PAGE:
During the pandemic, a few bars in León started charging around €0.30 to €0.50 for tapas, but you’ll be happy to know that the majority of them still offer it for free. Bars will generally charge less for the wine, beers and other drinks here than in Granada too. The best places to go are around the famed Barrio del Húmedo or the Barrio Romántico. There are even some bars that will offer free tapas with your coffee order for breakfast here, which is unheard of elsewhere. 


In almost every bar in Ávila you will be served a free tapa along with your drink. You’re unlikely to be served a simple piece of bread with a topping, here the dishes are almost like mini meals. Much of the cuisine here is based on meat, so you might expect a small plate of stewed wild boar or kidney with potatoes.

You will also find that they’re pretty big compared to free tapas in some other cities and filling too, but along with that, you will be paying slightly above average for your drink. The best street to head to for free tapas here is Calle San Segundo.

Alcalá de Henares

There may only be some bars left in Madrid that will offer you a free tapa with your drink, but head just east to the student town of Alcalá de Henares and you’ll find that they’re given out freely. Lots of places here will let you choose what you want too. You’ll pay above average for a caña here, around 3, but for that you’ll get a fairly decent tapa which could include patatas bravas, burgers or scrambled eggs with potatoes.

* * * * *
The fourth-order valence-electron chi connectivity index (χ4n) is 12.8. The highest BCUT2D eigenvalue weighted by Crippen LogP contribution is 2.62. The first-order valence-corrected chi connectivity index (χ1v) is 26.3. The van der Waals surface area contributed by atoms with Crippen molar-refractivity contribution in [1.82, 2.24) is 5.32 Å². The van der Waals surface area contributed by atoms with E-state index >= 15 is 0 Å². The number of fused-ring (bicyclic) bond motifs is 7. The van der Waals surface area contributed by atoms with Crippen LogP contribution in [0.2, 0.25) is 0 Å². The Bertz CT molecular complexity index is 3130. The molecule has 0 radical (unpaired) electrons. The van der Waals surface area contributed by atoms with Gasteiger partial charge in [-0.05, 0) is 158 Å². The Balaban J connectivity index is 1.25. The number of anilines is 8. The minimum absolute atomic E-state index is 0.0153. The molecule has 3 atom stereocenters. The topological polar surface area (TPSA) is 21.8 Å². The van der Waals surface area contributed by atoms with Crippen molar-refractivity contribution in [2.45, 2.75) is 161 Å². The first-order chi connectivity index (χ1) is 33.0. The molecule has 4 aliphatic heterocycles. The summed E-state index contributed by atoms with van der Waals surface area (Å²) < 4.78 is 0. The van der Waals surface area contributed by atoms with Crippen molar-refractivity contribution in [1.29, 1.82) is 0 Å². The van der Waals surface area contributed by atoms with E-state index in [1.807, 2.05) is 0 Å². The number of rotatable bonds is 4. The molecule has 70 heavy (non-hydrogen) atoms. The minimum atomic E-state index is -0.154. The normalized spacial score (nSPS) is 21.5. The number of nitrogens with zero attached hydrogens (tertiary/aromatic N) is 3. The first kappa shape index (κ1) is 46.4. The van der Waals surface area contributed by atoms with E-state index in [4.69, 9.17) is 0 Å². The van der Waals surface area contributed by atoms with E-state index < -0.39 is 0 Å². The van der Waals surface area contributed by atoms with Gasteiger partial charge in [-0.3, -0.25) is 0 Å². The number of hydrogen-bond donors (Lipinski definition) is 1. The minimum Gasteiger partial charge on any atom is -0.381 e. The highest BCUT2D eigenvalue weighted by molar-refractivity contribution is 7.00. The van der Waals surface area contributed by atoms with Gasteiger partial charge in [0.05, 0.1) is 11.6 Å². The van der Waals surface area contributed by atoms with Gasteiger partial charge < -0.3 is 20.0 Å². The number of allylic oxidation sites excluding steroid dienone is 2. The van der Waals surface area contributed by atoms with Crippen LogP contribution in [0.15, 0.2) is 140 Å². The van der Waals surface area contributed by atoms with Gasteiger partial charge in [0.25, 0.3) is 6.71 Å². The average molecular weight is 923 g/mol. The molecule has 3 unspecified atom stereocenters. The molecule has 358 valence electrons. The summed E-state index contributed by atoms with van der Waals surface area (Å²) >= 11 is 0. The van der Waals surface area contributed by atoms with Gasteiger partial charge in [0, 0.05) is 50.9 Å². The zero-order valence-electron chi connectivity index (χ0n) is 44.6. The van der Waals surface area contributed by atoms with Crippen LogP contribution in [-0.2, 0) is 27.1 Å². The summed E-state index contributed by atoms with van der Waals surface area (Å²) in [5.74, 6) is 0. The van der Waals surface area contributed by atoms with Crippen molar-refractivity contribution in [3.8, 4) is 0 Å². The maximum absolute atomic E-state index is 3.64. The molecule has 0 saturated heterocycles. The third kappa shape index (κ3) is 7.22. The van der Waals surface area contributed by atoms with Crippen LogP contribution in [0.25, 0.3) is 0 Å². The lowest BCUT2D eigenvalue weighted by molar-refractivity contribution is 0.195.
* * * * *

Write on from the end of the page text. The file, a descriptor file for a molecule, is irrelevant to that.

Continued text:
READ ALSO: Top ten Madrid bars serving free tapas, one for each barrio

Santiago de Compostela

When you’ve finally completed the Camino, what could be better than sitting down to a nice cold beer and plate of free tapas? The majority of bars here offer simple tapa such as a piece of bread with some type of meat on top, such as jamón or sausage or a small slice of tortilla de patatas (Spanish omelette).

Another Galician place, known for offering free tapas is the walled city of Lugo. Here you’ll be given a free snack with your glass of Albariño wine or beer. Lugo’s tapas scene works differently from elsewhere too, here a waiter will come around with a tray of various types of dishes and you’ll select the one you like the look of best. These may include anything from pulpo (octopus) to empanadas (Galician-style pies), tortilla rellena (filled omelette) or anchoas (anchovies).